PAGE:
German Court Says Google Image Previews Violate Copyright

Posted on 10/16/2008 by Julia Dudnik Stern | Printable Version | Comments (0)

The Regional Court of Hamburg ruled this week that Google’s previews of images by German photographer Michael Bernhard and comics by Thomas Horn violate copyright law. In two separate cases, the court found that small, low-resolution thumbnails created by Google from the artists’ larger originals for the purposes of indexing online content did not constitute new works that may have justified displaying them without permission.

Copyright-infringement cases are a matter of course for the leading search engine, which maintains that all of its services are entirely legal. Google representatives told PaidContent that the search engine intends to appeal the German decisions and believes its image search benefits both the general public and the Web sites that receive valuable traffic as a result of searches.

The courts of the world remain divided in much the same way as the public, a part of which advocates an open online environment, while others seek to protect their intellectual property. In 2006, a Belgian court found against Google when its news service indexed articles by newspaper company Copiepresse, forcing the search engine to remove the content—but the case was appealed and the battle over damages is still ongoing. In the U.S., similar decisions were made and then reversed, while some cases that involve similar issues—such as Viacom’s $1 billion lawsuit—remain in litigation.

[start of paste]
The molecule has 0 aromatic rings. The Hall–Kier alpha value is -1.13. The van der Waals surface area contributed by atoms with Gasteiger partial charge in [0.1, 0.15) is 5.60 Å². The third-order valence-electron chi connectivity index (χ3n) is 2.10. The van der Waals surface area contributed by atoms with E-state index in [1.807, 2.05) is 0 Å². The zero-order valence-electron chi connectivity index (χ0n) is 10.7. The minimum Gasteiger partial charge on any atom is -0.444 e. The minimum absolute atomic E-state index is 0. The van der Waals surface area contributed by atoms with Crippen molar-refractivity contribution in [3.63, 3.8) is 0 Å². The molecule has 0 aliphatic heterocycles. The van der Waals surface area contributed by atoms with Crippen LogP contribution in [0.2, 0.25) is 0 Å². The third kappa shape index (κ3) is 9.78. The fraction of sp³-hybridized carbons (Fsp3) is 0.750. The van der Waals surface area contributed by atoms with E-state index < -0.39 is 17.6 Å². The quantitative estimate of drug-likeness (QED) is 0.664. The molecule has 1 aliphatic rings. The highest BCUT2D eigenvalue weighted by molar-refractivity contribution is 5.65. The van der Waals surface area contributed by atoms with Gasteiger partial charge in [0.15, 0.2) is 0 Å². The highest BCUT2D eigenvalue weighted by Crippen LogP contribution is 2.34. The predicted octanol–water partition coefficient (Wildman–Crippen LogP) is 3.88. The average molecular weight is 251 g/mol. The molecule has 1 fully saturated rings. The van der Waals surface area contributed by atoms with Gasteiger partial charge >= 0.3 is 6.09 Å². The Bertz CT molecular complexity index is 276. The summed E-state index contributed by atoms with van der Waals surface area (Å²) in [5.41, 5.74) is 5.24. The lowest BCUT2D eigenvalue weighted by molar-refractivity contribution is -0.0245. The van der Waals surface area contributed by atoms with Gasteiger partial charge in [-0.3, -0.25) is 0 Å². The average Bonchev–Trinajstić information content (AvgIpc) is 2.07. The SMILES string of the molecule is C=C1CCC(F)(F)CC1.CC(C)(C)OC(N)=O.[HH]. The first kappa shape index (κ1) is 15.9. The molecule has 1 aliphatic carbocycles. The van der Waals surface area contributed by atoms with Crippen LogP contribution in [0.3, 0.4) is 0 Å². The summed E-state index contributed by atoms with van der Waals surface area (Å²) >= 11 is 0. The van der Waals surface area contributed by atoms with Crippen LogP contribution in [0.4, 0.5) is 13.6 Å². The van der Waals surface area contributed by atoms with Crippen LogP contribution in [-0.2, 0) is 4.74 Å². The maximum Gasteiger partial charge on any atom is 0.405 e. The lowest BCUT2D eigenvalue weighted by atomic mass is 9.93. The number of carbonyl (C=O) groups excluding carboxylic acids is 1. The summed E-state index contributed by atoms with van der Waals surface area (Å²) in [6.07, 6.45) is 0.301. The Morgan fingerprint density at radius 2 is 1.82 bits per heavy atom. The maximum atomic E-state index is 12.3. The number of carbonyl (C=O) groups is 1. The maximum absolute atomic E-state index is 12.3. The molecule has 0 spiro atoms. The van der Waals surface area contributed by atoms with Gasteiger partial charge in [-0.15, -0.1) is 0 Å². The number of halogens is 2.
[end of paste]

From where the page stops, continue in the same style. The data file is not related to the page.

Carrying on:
The issues surrounding the German case are nearly identical to the lawsuits filed against Google by Agence France-Presse and U.S. adult publisher Perfect 10.

AFP sued Google in 2005 for posting the news agency’s textual and image content without permission but withdrew the lawsuit two years later, upon striking a deal with Google. The Associated Press has a similar agreement in place.

Perfect 10, which also sued Microsoft and Amazon on the same grounds, filed a preliminary injunction to stop Google from creating and distributing image thumbnails of the agency’s copyrighted images. The court granted the request in 2006 but reversed it on appeal in 2007.

As such, the U.S. case of photographer Les Kelly v. search engine Arriba Soft Corp. remains the legal precedent for thumbnails on the Internet. This 2003 decision directly opposes this week’s German ruling by finding that thumbnail creation is “transformative” in that it improves access to images on the Internet, thus qualifying for the fair-use exception of the copyright law.

Copyright © 2008 Julia Dudnik Stern. The above article may not be copied, reproduced, excerpted or distributed in any manner without written permission from the author. All requests should be submitted to Selling Stock at 10319 Westlake Drive, Suite 162, Bethesda, MD 20817, phone 301-461-7627, e-mail: wvz@fpcubgbf.pbz


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